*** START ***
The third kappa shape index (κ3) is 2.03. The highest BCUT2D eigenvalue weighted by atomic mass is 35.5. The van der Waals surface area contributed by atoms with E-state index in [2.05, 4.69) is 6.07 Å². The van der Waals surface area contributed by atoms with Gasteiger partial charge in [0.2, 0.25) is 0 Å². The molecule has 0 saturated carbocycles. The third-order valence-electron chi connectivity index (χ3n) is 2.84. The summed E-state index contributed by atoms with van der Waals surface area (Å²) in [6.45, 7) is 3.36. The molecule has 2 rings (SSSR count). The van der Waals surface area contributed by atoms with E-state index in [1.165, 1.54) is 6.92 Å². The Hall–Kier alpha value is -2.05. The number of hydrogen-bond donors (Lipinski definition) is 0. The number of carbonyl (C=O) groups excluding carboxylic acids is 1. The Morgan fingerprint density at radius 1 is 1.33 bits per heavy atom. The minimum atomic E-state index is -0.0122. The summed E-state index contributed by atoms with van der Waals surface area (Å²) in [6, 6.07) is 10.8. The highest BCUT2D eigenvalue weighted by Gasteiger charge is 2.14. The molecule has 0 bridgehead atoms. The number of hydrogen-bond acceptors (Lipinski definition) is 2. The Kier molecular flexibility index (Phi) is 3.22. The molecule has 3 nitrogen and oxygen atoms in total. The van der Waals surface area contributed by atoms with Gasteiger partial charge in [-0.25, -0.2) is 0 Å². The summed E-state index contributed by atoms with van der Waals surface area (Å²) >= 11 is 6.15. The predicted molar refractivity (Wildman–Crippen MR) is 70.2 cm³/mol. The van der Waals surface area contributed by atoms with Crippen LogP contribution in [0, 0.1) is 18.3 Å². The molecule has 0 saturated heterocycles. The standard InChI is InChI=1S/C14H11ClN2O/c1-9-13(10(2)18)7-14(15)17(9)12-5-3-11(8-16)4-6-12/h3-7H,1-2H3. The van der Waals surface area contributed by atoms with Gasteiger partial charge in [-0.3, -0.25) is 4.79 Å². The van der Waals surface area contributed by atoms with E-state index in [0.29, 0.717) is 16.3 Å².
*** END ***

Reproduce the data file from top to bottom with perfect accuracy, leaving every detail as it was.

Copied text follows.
The third kappa shape index (κ3) is 2.03. The highest BCUT2D eigenvalue weighted by atomic mass is 35.5. The van der Waals surface area contributed by atoms with E-state index in [2.05, 4.69) is 6.07 Å². The van der Waals surface area contributed by atoms with Gasteiger partial charge in [0.2, 0.25) is 0 Å². The molecule has 0 saturated carbocycles. The third-order valence-electron chi connectivity index (χ3n) is 2.84. The summed E-state index contributed by atoms with van der Waals surface area (Å²) in [6.45, 7) is 3.36. The molecule has 2 rings (SSSR count). The van der Waals surface area contributed by atoms with E-state index in [1.165, 1.54) is 6.92 Å². The Hall–Kier alpha value is -2.05. The number of hydrogen-bond donors (Lipinski definition) is 0. The number of carbonyl (C=O) groups excluding carboxylic acids is 1. The Morgan fingerprint density at radius 1 is 1.33 bits per heavy atom. The minimum atomic E-state index is -0.0122. The summed E-state index contributed by atoms with van der Waals surface area (Å²) in [6, 6.07) is 10.8. The highest BCUT2D eigenvalue weighted by Gasteiger charge is 2.14. The molecule has 0 bridgehead atoms. The number of hydrogen-bond acceptors (Lipinski definition) is 2. The Kier molecular flexibility index (Phi) is 3.22. The molecule has 3 nitrogen and oxygen atoms in total. The van der Waals surface area contributed by atoms with Gasteiger partial charge in [-0.25, -0.2) is 0 Å². The summed E-state index contributed by atoms with van der Waals surface area (Å²) >= 11 is 6.15. The predicted molar refractivity (Wildman–Crippen MR) is 70.2 cm³/mol. The van der Waals surface area contributed by atoms with Crippen LogP contribution in [0, 0.1) is 18.3 Å². The molecule has 0 saturated heterocycles. The standard InChI is InChI=1S/C14H11ClN2O/c1-9-13(10(2)18)7-14(15)17(9)12-5-3-11(8-16)4-6-12/h3-7H,1-2H3. The van der Waals surface area contributed by atoms with Gasteiger partial charge in [-0.3, -0.25) is 4.79 Å². The van der Waals surface area contributed by atoms with E-state index in [0.29, 0.717) is 16.3 Å².